Simply Seasonal is a vibrant recipe book inspired by nature’s bounty and the seasons. Recipes are categorized by seasons and feature produce specific to the four seasons of the year. The recipes are fresh and vibrant, and I turn to it whenever I need something fresh and easy.
Dietary Notes: There’s something for everyone. She does focus heavily on fresh produce but includes different proteins. However, most would be able to be switched out.
Best For: Those who want to cook seasonally and want to eat more fresh produce.
My favorite recipes: Aromatic marrow bone and vegetable soup and steak with chimichurri sauce
Read my full review and get the recipe for the roasted butternut and red onion pasta with feta, herbs and almonds here
Vietnamese by Uyen Luu
Uyen Luu started cooking as a way to recreate her mother’s dishes when she left home. That became a career and Vietnamese is her second cookbook. She wants to help people cook Vietnamese with ease and pleasure and this cookbook does exactly that. It’s filled with vibrant and fragrant recipes that give you a taste of Vietnamese food in your own kitchen. The recipes range from easy to more complex, but she breaks it down so it seems manageable. Whenever I’m looking for something different, this is the cookbook I open.
Dietary Notes: There is a lot of animal proteins in the recipes, but it is largely gluten free.
Best For: Those that love Vietnamese cuisine or like learning about different cultures through food.
My favorite recipes: Ginger chicken, banh mi and the chicken, marrow, ginger and pumpkin noodle soup.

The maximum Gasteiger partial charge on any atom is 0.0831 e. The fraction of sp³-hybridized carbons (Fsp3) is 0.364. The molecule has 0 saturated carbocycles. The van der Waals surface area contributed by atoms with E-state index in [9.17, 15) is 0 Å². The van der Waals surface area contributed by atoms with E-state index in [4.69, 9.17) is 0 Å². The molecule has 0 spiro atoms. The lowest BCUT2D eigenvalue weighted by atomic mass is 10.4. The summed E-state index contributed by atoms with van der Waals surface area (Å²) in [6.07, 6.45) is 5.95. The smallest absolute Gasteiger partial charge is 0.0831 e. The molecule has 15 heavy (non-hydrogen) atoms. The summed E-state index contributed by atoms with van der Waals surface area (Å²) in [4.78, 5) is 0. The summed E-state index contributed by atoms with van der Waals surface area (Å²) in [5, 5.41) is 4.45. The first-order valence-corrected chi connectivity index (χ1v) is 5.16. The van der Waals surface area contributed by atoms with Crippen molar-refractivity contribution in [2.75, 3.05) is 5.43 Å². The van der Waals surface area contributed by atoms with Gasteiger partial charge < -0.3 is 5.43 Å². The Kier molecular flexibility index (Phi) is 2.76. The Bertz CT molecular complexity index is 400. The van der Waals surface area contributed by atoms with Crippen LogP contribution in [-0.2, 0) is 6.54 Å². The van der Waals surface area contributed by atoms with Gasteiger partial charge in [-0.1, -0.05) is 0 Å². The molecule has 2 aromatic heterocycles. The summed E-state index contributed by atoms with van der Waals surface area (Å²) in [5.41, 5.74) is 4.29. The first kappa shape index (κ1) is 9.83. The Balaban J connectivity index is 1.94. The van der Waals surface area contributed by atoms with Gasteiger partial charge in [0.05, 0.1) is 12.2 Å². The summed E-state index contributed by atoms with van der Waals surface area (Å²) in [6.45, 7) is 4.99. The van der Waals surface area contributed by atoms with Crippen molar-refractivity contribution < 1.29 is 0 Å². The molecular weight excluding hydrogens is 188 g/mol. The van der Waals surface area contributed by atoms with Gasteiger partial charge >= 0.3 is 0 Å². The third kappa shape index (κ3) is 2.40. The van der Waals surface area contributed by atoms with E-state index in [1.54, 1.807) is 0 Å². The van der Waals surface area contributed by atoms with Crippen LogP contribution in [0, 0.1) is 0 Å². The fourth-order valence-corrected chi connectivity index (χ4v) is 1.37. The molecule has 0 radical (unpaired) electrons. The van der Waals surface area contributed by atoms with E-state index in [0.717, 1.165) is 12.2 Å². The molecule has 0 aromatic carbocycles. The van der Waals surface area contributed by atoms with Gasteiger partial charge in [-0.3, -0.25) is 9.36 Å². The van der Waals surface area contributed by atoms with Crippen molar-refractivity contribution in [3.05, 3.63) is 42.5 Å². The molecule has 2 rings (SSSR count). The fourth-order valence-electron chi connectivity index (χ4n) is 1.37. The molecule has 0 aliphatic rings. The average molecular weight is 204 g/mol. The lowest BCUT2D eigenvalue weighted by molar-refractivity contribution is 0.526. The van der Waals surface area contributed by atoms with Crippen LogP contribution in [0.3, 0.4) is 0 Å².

Read my full review and get the recipe for the Banh Mi here
Chasing Smoke Around the Levant by Sarit Packer and Itamar Srulovich
Chasing Smoke: Cooking Over Fire Around the Levant is written by the husband and wife duo behind the well-known London restaurant, Honey & Smoke. It’s their fourth cookbook and themed around Middle Eastern foods cooked completely on the grill. It combines recipes with food and travel writing and makes you want to pick up and go on a food tour of the world. While all recipes are made over a fire, they do give directions for cooking in the oven or the stove.
While this is the cookbook I turn to whenever I want a new braai idea (and my cookbook of this summer), I’ve made a few of their recipes in the oven/stove when I’ve wanted a middle eastern flavored dish and they’ve all been a hit.
Dietary Notes: They split the book by ingredients and include an entire chapter dedicated to fruits and vegetables. So while the book is heavy on the animal protein, that first chapter has so many different and unique plant-based dishes good for a braai. Most recipes are gluten free.
Best For: Those who love Middle Eastern flavours and cooking over fire!
My favorite recipes: Chicken and Swiss Chard Fatayar.
Read my full review and get the recipe for the whole burnt aubergine with egg yolk, tahini and chilli sauce here
Shelf Love by Ottolenghi
Shelf Love is the first cookbook in the Ottolenghi Test Kitchen Series. It is a collaboration between Yotam Ottolenghi and his supporting team of chefs that make up the Ottolenghi Test Kitchen. The recipes reflect each of their own cultures and food loves, from Middle Eastern flavors to baking to the latest trends in food and flavor. It draws inspiration from those forgotten ingredients found in your pantry and the back of your fridge. It is simpler than his cookbooks, but the recipes still have that unmistakable Ottolenghi flavour.
Dietary Notes: This is heavily plant-based but does include the occasional animal protein.
Best For: Anyone who has random ingredients they bought for one recipe they don’t know how to use up.
My favorite recipes: Sweet potato shakshuka and rice koofteh in spiced tomato sauce
Read my full review and get the recipe for the sweet potato shakshuka here
What was your best cookbook of 2021?